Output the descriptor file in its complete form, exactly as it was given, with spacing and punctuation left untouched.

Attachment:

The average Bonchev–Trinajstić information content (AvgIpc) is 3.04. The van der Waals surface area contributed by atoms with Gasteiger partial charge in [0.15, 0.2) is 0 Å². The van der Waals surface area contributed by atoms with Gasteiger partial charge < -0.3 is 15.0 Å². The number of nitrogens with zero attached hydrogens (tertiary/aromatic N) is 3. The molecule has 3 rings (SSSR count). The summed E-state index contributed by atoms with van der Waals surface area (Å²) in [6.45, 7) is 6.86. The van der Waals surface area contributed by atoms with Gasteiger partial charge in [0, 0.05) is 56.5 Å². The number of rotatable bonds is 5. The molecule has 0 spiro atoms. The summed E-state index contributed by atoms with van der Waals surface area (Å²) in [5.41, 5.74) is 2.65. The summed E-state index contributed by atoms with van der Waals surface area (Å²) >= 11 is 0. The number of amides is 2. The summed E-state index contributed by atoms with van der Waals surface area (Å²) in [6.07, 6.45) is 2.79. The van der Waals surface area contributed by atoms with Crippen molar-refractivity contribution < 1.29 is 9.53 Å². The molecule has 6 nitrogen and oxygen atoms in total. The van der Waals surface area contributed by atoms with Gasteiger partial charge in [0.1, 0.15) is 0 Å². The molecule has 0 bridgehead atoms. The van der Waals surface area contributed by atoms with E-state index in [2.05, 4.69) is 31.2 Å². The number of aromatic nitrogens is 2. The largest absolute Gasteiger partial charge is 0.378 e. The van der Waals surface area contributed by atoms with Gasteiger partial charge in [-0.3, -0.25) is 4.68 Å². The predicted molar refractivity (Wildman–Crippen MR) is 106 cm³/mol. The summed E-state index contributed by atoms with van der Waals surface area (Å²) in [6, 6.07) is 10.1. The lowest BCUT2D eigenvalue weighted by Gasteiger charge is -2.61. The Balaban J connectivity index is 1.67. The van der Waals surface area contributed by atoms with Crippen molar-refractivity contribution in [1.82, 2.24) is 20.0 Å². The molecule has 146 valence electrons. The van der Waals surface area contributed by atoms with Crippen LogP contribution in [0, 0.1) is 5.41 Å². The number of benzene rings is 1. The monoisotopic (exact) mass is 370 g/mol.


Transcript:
The average Bonchev–Trinajstić information content (AvgIpc) is 3.04. The van der Waals surface area contributed by atoms with Gasteiger partial charge in [0.15, 0.2) is 0 Å². The van der Waals surface area contributed by atoms with Gasteiger partial charge < -0.3 is 15.0 Å². The number of nitrogens with zero attached hydrogens (tertiary/aromatic N) is 3. The molecule has 3 rings (SSSR count). The summed E-state index contributed by atoms with van der Waals surface area (Å²) in [6.45, 7) is 6.86. The van der Waals surface area contributed by atoms with Gasteiger partial charge in [0, 0.05) is 56.5 Å². The number of rotatable bonds is 5. The molecule has 0 spiro atoms. The summed E-state index contributed by atoms with van der Waals surface area (Å²) in [5.41, 5.74) is 2.65. The summed E-state index contributed by atoms with van der Waals surface area (Å²) >= 11 is 0. The number of amides is 2. The summed E-state index contributed by atoms with van der Waals surface area (Å²) in [6.07, 6.45) is 2.79. The van der Waals surface area contributed by atoms with Crippen molar-refractivity contribution < 1.29 is 9.53 Å². The molecule has 6 nitrogen and oxygen atoms in total. The van der Waals surface area contributed by atoms with Gasteiger partial charge in [0.1, 0.15) is 0 Å². The molecule has 0 bridgehead atoms. The van der Waals surface area contributed by atoms with E-state index in [2.05, 4.69) is 31.2 Å². The number of aromatic nitrogens is 2. The largest absolute Gasteiger partial charge is 0.378 e. The van der Waals surface area contributed by atoms with Gasteiger partial charge in [-0.3, -0.25) is 4.68 Å². The predicted molar refractivity (Wildman–Crippen MR) is 106 cm³/mol. The summed E-state index contributed by atoms with van der Waals surface area (Å²) in [6, 6.07) is 10.1. The lowest BCUT2D eigenvalue weighted by Gasteiger charge is -2.61. The Balaban J connectivity index is 1.67. The van der Waals surface area contributed by atoms with Crippen molar-refractivity contribution in [1.82, 2.24) is 20.0 Å². The molecule has 146 valence electrons. The van der Waals surface area contributed by atoms with Crippen LogP contribution in [0, 0.1) is 5.41 Å². The number of benzene rings is 1. The monoisotopic (exact) mass is 370 g/mol.